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a surefire sign of adulthood: getting real with your eating habits

It hit me the other day when I was checking out at Trader Joe’s that I eat like a five-year-old. I always have mini pizza bites and Morningstar buffalo wings in my freezer, and regularly eat a bowl of plain rice, polenta, or cereal for dinner. I drink apple juice out of boxes marketed for schoolchildren, and my favorite lunch is grilled cheese and tomato soup.

It’s weird because sometimes I feel like I come off as someone who’s all about organic food, loves to try new vegetables, and shops at farmer’s markets. All of these things are mostly true–but I also realized I’ve gotten to the point where I’m realistic about how and what I eat. Like when I make a salad at work–a year ago I would have loaded it up with a little bit of everything, and then ended up picking around certain things. I like the idea of tomatoes, but I’m not one to pop cherry tomatoes for a snack. And I’m probably only going to want one slice of cucumber. AND I’ll probably avoid that hard-boiled egg.

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This mentality of having an internal discussion about what I’m actually going to eat has translated to grocery shopping. You know those cardboard cartons of soup? I’m not gonna finish that before it expires. I’ll probably heat up one bowl, and then forget about it in the back of the fridge. Bagged lettuce? No way am I going to eat all that before it starts turning brown and squelchy. (Wow, for a food writer, these descriptions are on freaking point.)

I deeply believe that life is all about balance. Sure, I’ll have Kraft mac & cheese for dinner every once in a while, but I also eat a banana for breakfast everyday. I ate a donut yesterday, but I also spent 45 minutes in a cycling class. So even though, @TraderJoesCashier, the only things in my shopping basket the other day were cookie butter, Gouda cheese, avocados, yogurt, and fruit leather, I PROMISE you I bought a salad for lunch every day this week.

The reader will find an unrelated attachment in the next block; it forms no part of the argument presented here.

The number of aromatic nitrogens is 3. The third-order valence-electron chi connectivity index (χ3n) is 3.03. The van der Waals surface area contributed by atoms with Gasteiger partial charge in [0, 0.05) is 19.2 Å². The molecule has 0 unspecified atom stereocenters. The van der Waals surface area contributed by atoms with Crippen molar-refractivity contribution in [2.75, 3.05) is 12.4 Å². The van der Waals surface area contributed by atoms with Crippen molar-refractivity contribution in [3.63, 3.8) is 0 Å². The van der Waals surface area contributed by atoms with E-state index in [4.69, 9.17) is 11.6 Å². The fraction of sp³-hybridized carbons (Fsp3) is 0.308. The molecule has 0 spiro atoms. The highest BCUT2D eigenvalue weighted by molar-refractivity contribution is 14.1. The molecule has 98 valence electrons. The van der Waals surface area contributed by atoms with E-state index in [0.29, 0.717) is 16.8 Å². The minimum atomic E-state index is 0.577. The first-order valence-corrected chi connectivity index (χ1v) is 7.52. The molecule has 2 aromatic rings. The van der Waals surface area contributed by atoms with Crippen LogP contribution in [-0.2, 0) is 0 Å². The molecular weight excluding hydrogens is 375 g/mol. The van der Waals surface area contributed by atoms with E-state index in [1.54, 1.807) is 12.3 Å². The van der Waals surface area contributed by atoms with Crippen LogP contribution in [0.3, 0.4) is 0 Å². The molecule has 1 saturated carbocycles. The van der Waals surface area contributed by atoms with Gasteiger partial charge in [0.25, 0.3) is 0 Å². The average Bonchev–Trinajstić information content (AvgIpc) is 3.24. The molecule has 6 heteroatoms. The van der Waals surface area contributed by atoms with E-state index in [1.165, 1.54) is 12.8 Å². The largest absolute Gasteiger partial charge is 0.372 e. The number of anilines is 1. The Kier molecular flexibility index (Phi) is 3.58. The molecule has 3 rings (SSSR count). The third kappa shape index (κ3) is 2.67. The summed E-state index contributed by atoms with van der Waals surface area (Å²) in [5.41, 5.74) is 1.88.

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can’t stop, won’t stop (thinking)

One of my earliest and most meaningful memories is from a school assembly I went to as a kindergarten student. I have no idea what the premise was for gathering a group of 5-12 year olds in the school’s gymnasium, but I clearly remember one woman introducing another–I couldn’t tell you whether they were firefighters giving a safety presentation or teachers being presented with awards, but the way this woman was introduced *literally* impacted my life. She was presented to myself and my fidgety, cross-legged sitting classmates as someone whose brain never shuts off, someone who is constantly thinking.

For some reason, this struck a chord with five-year-old me. I wanted to be the kind of person who was always thinking, the kind of person who woke up in the middle of the night with a great idea and kept a notepad on their nightstand to record those inconvenient moments of brilliance. Whether or not my brain works this way because of this assembly, I’ll never know, but it literally never shuts off. I’m not saying I’m a genius because I’m definitely not, but I am constantly thinking, and it’s actually super annoying.

Most of the ideas I have for posts on this blog come from random thoughts I have while binge-watching Family Guy at 2am or staring at my ceiling, sleeplessness c/o caffeine overdoses and insomnia. When I have new ideas for posts, I have to write a note to myself on my phone–plenty of times, I told myself I’d remember the next morning, but sure enough, those thoughts were lost to the void. Of course, quite often when I later look at the notes I typed when I was half-asleep, they’re incoherent and a little amusing.

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I like to tell prospective employers that I’m the kind of person who’s never not working–and it’s true. I may work 9-5 in an office everyday, but when I’m not freezing to death at my desk I’m pitching and writing freelance pieces or pouring my heart into this blog. My brain is also never not working, though not always productively. I’m constantly thinking about the future, overthinking the past, and under-thinking how much sleep I need.

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